Note: primary sources have slightly different requirements for citation. Please see these guidelines for more information.

Cited article

Touching Our Daily Lives


Text size Smaller Larger Reset View mode
Search within

Search within this article

Look up

Look up a word

  • Dictionary
  • Thesaurus
Please submit a word or phrase above.
Print this page

Print this page

Why can't I print more than one page at a time?

Full screen

matching results for page

    Questia reader help

    How to highlight and cite specific passages

    1. Click or tap the first word you want to select.
    2. Click or tap the last word you want to select, and you’ll see everything in between get selected.
    3. You’ll then get a menu of options like creating a highlight or a citation from that passage of text.

    OK, got it!

    Cited passage

    Citations are available only to our active members.
    Buy instant access to cite pages or passages in MLA, APA and Chicago citation styles.

    "Portraying himself as an honest, ordinary person helped Lincoln identify with his audiences." (Einhorn, 1992, p. 25).

    "Portraying himself as an honest, ordinary person helped Lincoln identify with his audiences." (Einhorn 25)

    "Portraying himself as an honest, ordinary person helped Lincoln identify with his audiences."1

    1. Lois J. Einhorn, Abraham Lincoln, the Orator: Penetrating the Lincoln Legend (Westport, CT: Greenwood Press, 1992), 25,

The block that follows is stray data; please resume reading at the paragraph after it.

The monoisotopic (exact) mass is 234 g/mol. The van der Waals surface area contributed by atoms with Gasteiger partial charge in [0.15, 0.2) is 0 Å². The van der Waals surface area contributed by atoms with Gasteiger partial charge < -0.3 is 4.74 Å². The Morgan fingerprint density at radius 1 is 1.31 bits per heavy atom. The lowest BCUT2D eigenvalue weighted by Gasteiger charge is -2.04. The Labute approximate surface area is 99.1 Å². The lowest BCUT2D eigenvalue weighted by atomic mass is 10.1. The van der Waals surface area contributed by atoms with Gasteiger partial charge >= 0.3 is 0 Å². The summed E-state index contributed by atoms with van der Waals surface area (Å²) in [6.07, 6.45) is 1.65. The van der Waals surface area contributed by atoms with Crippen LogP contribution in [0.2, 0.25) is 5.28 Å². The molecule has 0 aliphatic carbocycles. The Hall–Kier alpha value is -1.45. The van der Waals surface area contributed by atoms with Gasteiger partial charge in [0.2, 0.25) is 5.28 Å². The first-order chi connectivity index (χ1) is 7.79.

New feature

    It is estimated that 1 in 10 people have dyslexia, and in an effort to make Questia easier to use for those people, we have added a new choice of font to the Reader. That font is called OpenDyslexic, and has been designed to help with some of the symptoms of dyslexia. For more information on this font, please visit

    To use OpenDyslexic, choose it from the Typeface list in Font settings.

    OK, got it!

    Cited passage

    Thanks for trying Questia!

    Please continue trying out our research tools, but please note, full functionality is available only to our active members.

    Your work will be lost once you leave this Web page.

    Buy instant access to save your work.

    Already a member? Log in now.

    Author Advanced search


    An unknown error has occurred. Please click the button below to reload the page. If the problem persists, please try again in a little while.